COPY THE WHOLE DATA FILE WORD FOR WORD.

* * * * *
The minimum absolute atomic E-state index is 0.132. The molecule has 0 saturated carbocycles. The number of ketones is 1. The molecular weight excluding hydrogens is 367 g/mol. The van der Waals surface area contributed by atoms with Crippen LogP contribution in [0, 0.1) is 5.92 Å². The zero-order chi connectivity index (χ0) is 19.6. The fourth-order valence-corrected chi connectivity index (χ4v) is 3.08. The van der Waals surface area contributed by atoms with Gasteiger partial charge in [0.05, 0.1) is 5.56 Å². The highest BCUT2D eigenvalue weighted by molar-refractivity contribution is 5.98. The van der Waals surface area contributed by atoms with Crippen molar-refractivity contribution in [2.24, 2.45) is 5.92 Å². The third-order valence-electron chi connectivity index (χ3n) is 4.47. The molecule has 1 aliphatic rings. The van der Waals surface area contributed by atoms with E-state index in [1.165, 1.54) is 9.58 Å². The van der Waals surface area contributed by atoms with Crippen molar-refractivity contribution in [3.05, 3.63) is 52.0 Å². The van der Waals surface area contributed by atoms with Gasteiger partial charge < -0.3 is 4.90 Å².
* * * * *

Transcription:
The minimum absolute atomic E-state index is 0.132. The molecule has 0 saturated carbocycles. The number of ketones is 1. The molecular weight excluding hydrogens is 367 g/mol. The van der Waals surface area contributed by atoms with Crippen LogP contribution in [0, 0.1) is 5.92 Å². The zero-order chi connectivity index (χ0) is 19.6. The fourth-order valence-corrected chi connectivity index (χ4v) is 3.08. The van der Waals surface area contributed by atoms with Gasteiger partial charge in [0.05, 0.1) is 5.56 Å². The highest BCUT2D eigenvalue weighted by molar-refractivity contribution is 5.98. The van der Waals surface area contributed by atoms with Crippen molar-refractivity contribution in [2.24, 2.45) is 5.92 Å². The third-order valence-electron chi connectivity index (χ3n) is 4.47. The molecule has 1 aliphatic rings. The van der Waals surface area contributed by atoms with E-state index in [1.165, 1.54) is 9.58 Å². The van der Waals surface area contributed by atoms with Crippen molar-refractivity contribution in [3.05, 3.63) is 52.0 Å². The van der Waals surface area contributed by atoms with Gasteiger partial charge < -0.3 is 4.90 Å².